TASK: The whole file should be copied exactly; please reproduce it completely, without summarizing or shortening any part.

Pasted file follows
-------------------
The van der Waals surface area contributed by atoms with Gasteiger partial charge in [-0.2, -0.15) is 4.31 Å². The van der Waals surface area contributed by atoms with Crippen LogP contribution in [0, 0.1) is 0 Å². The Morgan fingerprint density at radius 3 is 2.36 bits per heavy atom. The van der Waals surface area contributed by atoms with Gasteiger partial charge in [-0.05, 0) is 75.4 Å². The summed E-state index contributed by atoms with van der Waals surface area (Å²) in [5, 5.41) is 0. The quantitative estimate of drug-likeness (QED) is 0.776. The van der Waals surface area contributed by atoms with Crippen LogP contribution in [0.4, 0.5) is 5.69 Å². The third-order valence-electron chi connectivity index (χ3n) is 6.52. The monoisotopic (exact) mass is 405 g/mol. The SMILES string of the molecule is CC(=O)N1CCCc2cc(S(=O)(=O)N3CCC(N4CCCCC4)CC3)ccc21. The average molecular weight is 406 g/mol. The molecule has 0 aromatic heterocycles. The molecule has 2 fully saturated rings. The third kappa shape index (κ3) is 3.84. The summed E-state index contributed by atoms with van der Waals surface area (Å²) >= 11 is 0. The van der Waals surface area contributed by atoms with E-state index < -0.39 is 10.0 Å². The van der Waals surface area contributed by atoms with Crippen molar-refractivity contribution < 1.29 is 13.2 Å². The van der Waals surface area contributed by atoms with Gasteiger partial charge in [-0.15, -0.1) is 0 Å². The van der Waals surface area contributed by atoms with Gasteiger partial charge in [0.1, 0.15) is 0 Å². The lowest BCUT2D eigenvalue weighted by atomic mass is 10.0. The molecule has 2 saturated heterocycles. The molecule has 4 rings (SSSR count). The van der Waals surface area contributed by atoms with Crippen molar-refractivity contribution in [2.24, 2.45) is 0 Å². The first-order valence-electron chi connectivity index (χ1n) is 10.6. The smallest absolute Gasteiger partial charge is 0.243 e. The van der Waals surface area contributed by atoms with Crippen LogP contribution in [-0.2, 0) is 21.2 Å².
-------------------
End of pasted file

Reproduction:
The van der Waals surface area contributed by atoms with Gasteiger partial charge in [-0.2, -0.15) is 4.31 Å². The van der Waals surface area contributed by atoms with Crippen LogP contribution in [0, 0.1) is 0 Å². The Morgan fingerprint density at radius 3 is 2.36 bits per heavy atom. The van der Waals surface area contributed by atoms with Gasteiger partial charge in [-0.05, 0) is 75.4 Å². The summed E-state index contributed by atoms with van der Waals surface area (Å²) in [5, 5.41) is 0. The quantitative estimate of drug-likeness (QED) is 0.776. The van der Waals surface area contributed by atoms with Crippen LogP contribution in [0.4, 0.5) is 5.69 Å². The third-order valence-electron chi connectivity index (χ3n) is 6.52. The monoisotopic (exact) mass is 405 g/mol. The SMILES string of the molecule is CC(=O)N1CCCc2cc(S(=O)(=O)N3CCC(N4CCCCC4)CC3)ccc21. The average molecular weight is 406 g/mol. The molecule has 0 aromatic heterocycles. The molecule has 2 fully saturated rings. The third kappa shape index (κ3) is 3.84. The summed E-state index contributed by atoms with van der Waals surface area (Å²) >= 11 is 0. The van der Waals surface area contributed by atoms with E-state index < -0.39 is 10.0 Å². The van der Waals surface area contributed by atoms with Crippen molar-refractivity contribution < 1.29 is 13.2 Å². The van der Waals surface area contributed by atoms with Gasteiger partial charge in [-0.15, -0.1) is 0 Å². The van der Waals surface area contributed by atoms with Gasteiger partial charge in [0.1, 0.15) is 0 Å². The lowest BCUT2D eigenvalue weighted by atomic mass is 10.0. The molecule has 2 saturated heterocycles. The molecule has 4 rings (SSSR count). The van der Waals surface area contributed by atoms with Crippen molar-refractivity contribution in [2.24, 2.45) is 0 Å². The first-order valence-electron chi connectivity index (χ1n) is 10.6. The smallest absolute Gasteiger partial charge is 0.243 e. The van der Waals surface area contributed by atoms with Crippen LogP contribution in [-0.2, 0) is 21.2 Å².